If You Can’t Take the Heat . . .
There eventually comes a time when
There eventually comes a time whenPractical Sailor’s editor suddenly realizes he has picked the wrong person to lead a test. Such was the case with our test of galley ranges (page 26). The chief tester for that evaluation was Theresa Nicholson. She is my wife, although I often think this is only because I proposed off the coast of Colombia, when she could either say "yes," or endure a very uncomfortable silence for the next 700 miles to the Galapagos.
My misjudgment regarding the stove assignment became clear as soon as the four test ranges moved into our garage.
"Can I kick these things?" she asked.
"No . . . I’m fairly certain that a kick-test is not in the protocol."
"Well, what kind of test is this?" she grumbled, grabbing the time-honored test protocol that previous Practical Sailor editors—all males— had devised. "One day, the cook is going to want to kick the hell out of the stove, so it’s got to be able to take it."
"Well, they’re pretty expensive," I ventured meekly. "Besides, we’ve got several other tests: the gimbal test, the boil test, safety tests . . ."
She scowled. "You’re not even baking anything?! Men! You can leave now. I’ve got work to do."
Some background is appropriate. I am a lousy cook. Theresa, on the other hand, is a terrific cook (one of many motives behind my well-timed proposal). By my reckoning, she has cooked 2,000-plus meals in various galleys, most of them using an old, four-burner Shipmate stove aboard our former ketch, Tosca. The cast-aluminum beast was not gimballed, plagued by corrosion, and had an overhead oven that nearly crushed Theresa in a mean cross-sea.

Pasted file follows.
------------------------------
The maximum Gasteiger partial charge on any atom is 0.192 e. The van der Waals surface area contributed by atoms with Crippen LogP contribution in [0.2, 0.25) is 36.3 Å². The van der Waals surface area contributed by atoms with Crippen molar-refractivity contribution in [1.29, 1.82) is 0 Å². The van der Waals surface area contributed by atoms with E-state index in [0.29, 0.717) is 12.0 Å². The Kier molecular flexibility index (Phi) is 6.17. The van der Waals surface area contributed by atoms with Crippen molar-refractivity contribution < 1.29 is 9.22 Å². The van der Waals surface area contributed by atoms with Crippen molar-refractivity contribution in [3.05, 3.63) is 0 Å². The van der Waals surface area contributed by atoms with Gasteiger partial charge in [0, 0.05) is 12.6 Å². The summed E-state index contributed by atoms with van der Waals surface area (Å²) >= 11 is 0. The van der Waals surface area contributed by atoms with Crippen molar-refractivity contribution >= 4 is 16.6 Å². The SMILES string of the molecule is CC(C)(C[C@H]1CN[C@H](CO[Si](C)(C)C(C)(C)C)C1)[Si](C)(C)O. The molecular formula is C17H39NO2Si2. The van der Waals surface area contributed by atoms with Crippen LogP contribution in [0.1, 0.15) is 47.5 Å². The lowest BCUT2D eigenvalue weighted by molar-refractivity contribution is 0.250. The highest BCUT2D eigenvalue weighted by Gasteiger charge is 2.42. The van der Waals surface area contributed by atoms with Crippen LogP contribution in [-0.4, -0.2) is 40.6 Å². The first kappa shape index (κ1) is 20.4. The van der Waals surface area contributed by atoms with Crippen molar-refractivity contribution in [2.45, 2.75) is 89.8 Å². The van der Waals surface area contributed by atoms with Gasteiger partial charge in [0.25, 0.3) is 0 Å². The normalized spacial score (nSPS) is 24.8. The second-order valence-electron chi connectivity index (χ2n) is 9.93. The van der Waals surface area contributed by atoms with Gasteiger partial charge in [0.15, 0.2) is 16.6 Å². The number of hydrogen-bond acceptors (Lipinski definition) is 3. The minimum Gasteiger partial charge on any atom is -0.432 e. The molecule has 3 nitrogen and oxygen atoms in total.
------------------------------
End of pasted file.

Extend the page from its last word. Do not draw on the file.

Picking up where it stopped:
You could say she has a hate-hate relationship with galley stoves. Still, she somehow always manages to conjure great meals in the worst of weather. That feat is even more impressive when you consider that for five of her 11 years cooking aboard Tosca, the Shipmate’s oven burners were rusted beyond repair. The oven’s demise, however, was my good fortune. It gave Theresa the chance to perfect my favorite treat on a passage: no-bake cookies (see recipe above).
The nice thing about the cookies is you don’t need a plush $1,200 range to make them. They’ll come out just fine on the $80 Princess Bright Spark (see page 30), or even a grill. If, however, the ship’s cook is insisting on getting the best new stove—one that doesn’t mind being kicked—get the Force 10. It can take a beating, and it bakes well, too.
If you have any problem with this advice, you can talk to my wife.